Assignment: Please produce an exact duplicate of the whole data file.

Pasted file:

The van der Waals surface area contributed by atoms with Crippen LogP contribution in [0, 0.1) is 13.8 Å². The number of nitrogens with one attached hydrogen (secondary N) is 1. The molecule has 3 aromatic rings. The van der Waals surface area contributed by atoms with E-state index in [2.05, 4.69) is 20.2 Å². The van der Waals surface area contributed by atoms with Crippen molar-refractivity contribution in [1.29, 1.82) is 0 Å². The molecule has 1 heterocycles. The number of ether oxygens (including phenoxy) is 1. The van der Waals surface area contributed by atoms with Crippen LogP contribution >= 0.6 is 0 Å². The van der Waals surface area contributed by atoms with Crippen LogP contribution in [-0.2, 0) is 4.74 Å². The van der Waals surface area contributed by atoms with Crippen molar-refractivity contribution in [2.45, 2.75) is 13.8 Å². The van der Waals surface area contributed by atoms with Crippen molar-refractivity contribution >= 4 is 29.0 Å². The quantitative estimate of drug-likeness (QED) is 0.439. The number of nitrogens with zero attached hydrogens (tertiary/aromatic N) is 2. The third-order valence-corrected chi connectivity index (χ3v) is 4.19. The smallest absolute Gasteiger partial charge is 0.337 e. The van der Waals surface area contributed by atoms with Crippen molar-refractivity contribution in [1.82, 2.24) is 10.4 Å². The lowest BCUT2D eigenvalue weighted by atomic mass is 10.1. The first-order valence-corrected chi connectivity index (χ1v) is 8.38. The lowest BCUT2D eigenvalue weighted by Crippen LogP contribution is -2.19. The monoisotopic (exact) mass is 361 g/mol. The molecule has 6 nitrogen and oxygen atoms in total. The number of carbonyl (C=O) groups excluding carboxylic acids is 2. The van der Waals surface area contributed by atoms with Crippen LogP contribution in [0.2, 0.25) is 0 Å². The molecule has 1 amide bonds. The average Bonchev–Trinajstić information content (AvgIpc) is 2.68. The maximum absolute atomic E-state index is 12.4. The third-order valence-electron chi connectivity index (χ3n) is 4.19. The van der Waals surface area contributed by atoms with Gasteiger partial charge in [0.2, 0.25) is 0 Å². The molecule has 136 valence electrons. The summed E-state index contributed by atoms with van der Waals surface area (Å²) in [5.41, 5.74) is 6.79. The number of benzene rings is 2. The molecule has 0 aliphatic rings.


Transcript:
The van der Waals surface area contributed by atoms with Crippen LogP contribution in [0, 0.1) is 13.8 Å². The number of nitrogens with one attached hydrogen (secondary N) is 1. The molecule has 3 aromatic rings. The van der Waals surface area contributed by atoms with E-state index in [2.05, 4.69) is 20.2 Å². The van der Waals surface area contributed by atoms with Crippen molar-refractivity contribution in [1.29, 1.82) is 0 Å². The molecule has 1 heterocycles. The number of ether oxygens (including phenoxy) is 1. The van der Waals surface area contributed by atoms with Crippen LogP contribution >= 0.6 is 0 Å². The van der Waals surface area contributed by atoms with Crippen LogP contribution in [-0.2, 0) is 4.74 Å². The van der Waals surface area contributed by atoms with Crippen molar-refractivity contribution in [2.45, 2.75) is 13.8 Å². The van der Waals surface area contributed by atoms with Crippen molar-refractivity contribution >= 4 is 29.0 Å². The quantitative estimate of drug-likeness (QED) is 0.439. The number of nitrogens with zero attached hydrogens (tertiary/aromatic N) is 2. The third-order valence-corrected chi connectivity index (χ3v) is 4.19. The smallest absolute Gasteiger partial charge is 0.337 e. The van der Waals surface area contributed by atoms with Crippen molar-refractivity contribution in [1.82, 2.24) is 10.4 Å². The lowest BCUT2D eigenvalue weighted by atomic mass is 10.1. The first-order valence-corrected chi connectivity index (χ1v) is 8.38. The lowest BCUT2D eigenvalue weighted by Crippen LogP contribution is -2.19. The monoisotopic (exact) mass is 361 g/mol. The molecule has 6 nitrogen and oxygen atoms in total. The number of carbonyl (C=O) groups excluding carboxylic acids is 2. The van der Waals surface area contributed by atoms with Crippen LogP contribution in [0.2, 0.25) is 0 Å². The molecule has 1 amide bonds. The average Bonchev–Trinajstić information content (AvgIpc) is 2.68. The maximum absolute atomic E-state index is 12.4. The third-order valence-electron chi connectivity index (χ3n) is 4.19. The van der Waals surface area contributed by atoms with Gasteiger partial charge in [0.2, 0.25) is 0 Å². The molecule has 136 valence electrons. The summed E-state index contributed by atoms with van der Waals surface area (Å²) in [5.41, 5.74) is 6.79. The number of benzene rings is 2. The molecule has 0 aliphatic rings.